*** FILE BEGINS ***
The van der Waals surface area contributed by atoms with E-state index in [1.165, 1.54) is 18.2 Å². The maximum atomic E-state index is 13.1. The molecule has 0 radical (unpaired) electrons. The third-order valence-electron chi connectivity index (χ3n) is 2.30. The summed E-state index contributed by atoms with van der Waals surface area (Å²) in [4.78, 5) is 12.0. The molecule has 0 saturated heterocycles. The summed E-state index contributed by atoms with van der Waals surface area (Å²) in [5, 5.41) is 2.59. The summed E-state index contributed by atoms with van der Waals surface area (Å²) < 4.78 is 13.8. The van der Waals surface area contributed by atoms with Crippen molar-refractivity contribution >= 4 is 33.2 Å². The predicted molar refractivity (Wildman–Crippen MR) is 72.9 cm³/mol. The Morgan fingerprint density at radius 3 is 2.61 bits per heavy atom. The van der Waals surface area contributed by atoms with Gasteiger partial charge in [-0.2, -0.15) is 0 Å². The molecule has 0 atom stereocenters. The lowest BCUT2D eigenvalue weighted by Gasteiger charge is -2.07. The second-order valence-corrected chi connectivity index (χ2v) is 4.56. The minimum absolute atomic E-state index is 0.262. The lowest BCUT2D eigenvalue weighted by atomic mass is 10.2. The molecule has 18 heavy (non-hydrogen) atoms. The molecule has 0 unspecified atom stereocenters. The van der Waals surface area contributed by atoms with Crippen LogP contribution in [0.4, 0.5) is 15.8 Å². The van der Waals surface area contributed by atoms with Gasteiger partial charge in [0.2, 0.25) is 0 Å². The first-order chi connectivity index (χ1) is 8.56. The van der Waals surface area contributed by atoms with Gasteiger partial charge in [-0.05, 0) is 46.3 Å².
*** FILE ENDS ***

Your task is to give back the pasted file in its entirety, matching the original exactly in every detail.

The van der Waals surface area contributed by atoms with E-state index in [1.165, 1.54) is 18.2 Å². The maximum atomic E-state index is 13.1. The molecule has 0 radical (unpaired) electrons. The third-order valence-electron chi connectivity index (χ3n) is 2.30. The summed E-state index contributed by atoms with van der Waals surface area (Å²) in [4.78, 5) is 12.0. The molecule has 0 saturated heterocycles. The summed E-state index contributed by atoms with van der Waals surface area (Å²) in [5, 5.41) is 2.59. The summed E-state index contributed by atoms with van der Waals surface area (Å²) < 4.78 is 13.8. The van der Waals surface area contributed by atoms with Crippen molar-refractivity contribution >= 4 is 33.2 Å². The predicted molar refractivity (Wildman–Crippen MR) is 72.9 cm³/mol. The Morgan fingerprint density at radius 3 is 2.61 bits per heavy atom. The van der Waals surface area contributed by atoms with Gasteiger partial charge in [-0.2, -0.15) is 0 Å². The molecule has 0 atom stereocenters. The lowest BCUT2D eigenvalue weighted by Gasteiger charge is -2.07. The second-order valence-corrected chi connectivity index (χ2v) is 4.56. The minimum absolute atomic E-state index is 0.262. The lowest BCUT2D eigenvalue weighted by atomic mass is 10.2. The molecule has 18 heavy (non-hydrogen) atoms. The molecule has 0 unspecified atom stereocenters. The van der Waals surface area contributed by atoms with Crippen LogP contribution in [0.4, 0.5) is 15.8 Å². The van der Waals surface area contributed by atoms with Gasteiger partial charge in [0.2, 0.25) is 0 Å². The first-order chi connectivity index (χ1) is 8.56. The van der Waals surface area contributed by atoms with Gasteiger partial charge in [-0.05, 0) is 46.3 Å².